Any sufficiently advanced technology is indistinguishable from magic. – Arthur C. Clarke
What does that mean?
This is the age-old truth of mankind. Was the horseless carriage powered by magic, or a small steam engine? What kind of magic made the telegraph work? What about the magic box that repeated what others said miles away (radio or telephone)? How did that box figure out the answer to the math question (first adding machines, then calculators, now computers, next …)?
That’s just the last hundred years or so. Imagine what less advanced cultures thought of mirrors, firearms, even metal (think Meso-American cultures). Even the wheel, arguably one of the oldest of mankind’s inventions is unknown in some primitive societies. How many of you can explain what a GPS (Global Positioning System) is and how it works – or is it magic by another name? And what would we think of space aliens and their technology?
Why is imagination important?
Imagination is what we use to dream and come up with ideas. Satellites (geo-stationary even!)? Jet-Skis (on the moon, no less)? Super-Computers (self aware, no less)? Medical devices (heart monitors)? One-dimensional diamonds (nano-tubes or carbon fullerene molecule)? The author of this quote came up with these things in the 50’s, 60’s and 70’s, each a decade or more before technology could produce them. He used his imagination to take two or three steps beyond what the current technology would support and come up with interesting ideas.
Walt Disney was another to make imagination the keystone of his life and livelihood. Even Albert Einstein stated that “Imagination is more important than knowledge.” Hard to argue with those luminaries, right? Imagination takes us beyond where we are and into an new space, where anything can be possible. Some use it to entertain, others to advance science in directions not previously understood or even conceived.
Where can I apply this in my life?
Even if you aren’t an Imagineer at Disney, you have some use for imagination in your daily life. If you have (or have had) young kids (or can remember being one), you know what I mean. “Tea?” “Why yes, I’d love some!” How about decorating the house? Ever wonder what the living room would look like if the couch was over there?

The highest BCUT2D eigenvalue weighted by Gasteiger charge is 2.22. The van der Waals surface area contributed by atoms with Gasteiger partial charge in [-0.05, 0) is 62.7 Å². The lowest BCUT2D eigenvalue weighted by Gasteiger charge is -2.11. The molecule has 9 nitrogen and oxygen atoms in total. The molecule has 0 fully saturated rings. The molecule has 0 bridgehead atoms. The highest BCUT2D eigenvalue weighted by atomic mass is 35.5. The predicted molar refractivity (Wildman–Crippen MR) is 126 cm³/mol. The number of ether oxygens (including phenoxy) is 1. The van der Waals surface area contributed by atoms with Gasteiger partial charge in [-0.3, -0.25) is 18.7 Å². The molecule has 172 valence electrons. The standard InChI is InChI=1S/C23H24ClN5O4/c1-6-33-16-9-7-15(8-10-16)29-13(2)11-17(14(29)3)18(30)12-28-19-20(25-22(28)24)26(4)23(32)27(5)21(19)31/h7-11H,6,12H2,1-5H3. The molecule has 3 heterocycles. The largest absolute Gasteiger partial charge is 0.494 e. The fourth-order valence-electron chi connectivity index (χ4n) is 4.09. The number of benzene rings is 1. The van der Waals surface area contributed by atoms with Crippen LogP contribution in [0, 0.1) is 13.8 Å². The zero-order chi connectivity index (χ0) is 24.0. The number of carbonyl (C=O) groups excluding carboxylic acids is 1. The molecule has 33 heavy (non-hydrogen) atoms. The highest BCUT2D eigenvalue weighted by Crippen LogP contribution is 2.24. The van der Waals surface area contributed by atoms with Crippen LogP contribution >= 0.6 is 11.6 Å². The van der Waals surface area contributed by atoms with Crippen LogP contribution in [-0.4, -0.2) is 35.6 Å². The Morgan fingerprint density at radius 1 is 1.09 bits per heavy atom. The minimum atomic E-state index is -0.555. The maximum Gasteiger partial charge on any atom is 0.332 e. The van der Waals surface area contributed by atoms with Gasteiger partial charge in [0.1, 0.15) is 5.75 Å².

Some of us do it when we aren’t thinking about it, such as daydreaming. What is that, if not your imagination, running away with some of your excess your brain-power? How often do you daydream? Perhaps a more mature and professional term might be ‘contingency analysis,’ otherwise known as “what could possibly go wrong, and how bad?” Ever do that?
Sometimes being imaginative is as simple as messing with words. Earlier today, my daughter had her binoculars around her neck and said she was going to go outside and look around. I put my hands to my face like I had binoculars on and turned around in place and asked her if I was doing it right. A little silly, but imaginative, right?
Imagination can also help fight off boredom and dreariness. Ever spend a long boring afternoon doing something not all that interesting, and find your mind has wandered off? That might not be a good thing, especially if you’re supposed to be paying attention, but that would also be imagination, right?
Grab some paper and write down in three columns what you have done that you think was imaginative, times when using your imagination might have been (or would be) helpful, and times when you used your imagination when you shouldn’t have.
The first column, where you have used your imagination, might include brainstorming sessions where some “outside the box” or lateral thinking happened. To me, this kind of imagination is about letting go of your preconceived notions about how something should be done. Each time you let go of a notion, you gain more freedom for creativity and imagination. Try it next time you get a chance and see how it goes.
The second column, where you wish you would have used your imagination, those are probably not very pleasant memories. I would use those memories to help steel yourself so that next time there is an opportunity, you don’t let it pass by. Between the first two, you have a force pushing you away from inaction and a force pulling you towards action. Hopefully the two of them together will help you accomplish the task and unleash your imagination (in a good way).
That third column is a fairly short list, I hope. It might include a few times at work, a few times in class, a time or two while behind the wheel of your car. Take a moment and consider how you might better prevent such lapses in concentration. Like pretty much everything in life, you can have too much of a good thing (just ask Walter Mitty).
Imagine how dull life would be if you didn’t have an imagination. Did you see what I did? You just used your imagination, right? Just keep at it, and try not to get too silly (which will depend on the situation, so be careful about that). Have some fun, and enjoy this wonderful life.
From: Twitter, @thequote
confirmed at : http://www.brainyquote.com/quotes/quotes/a/arthurccl101182.html
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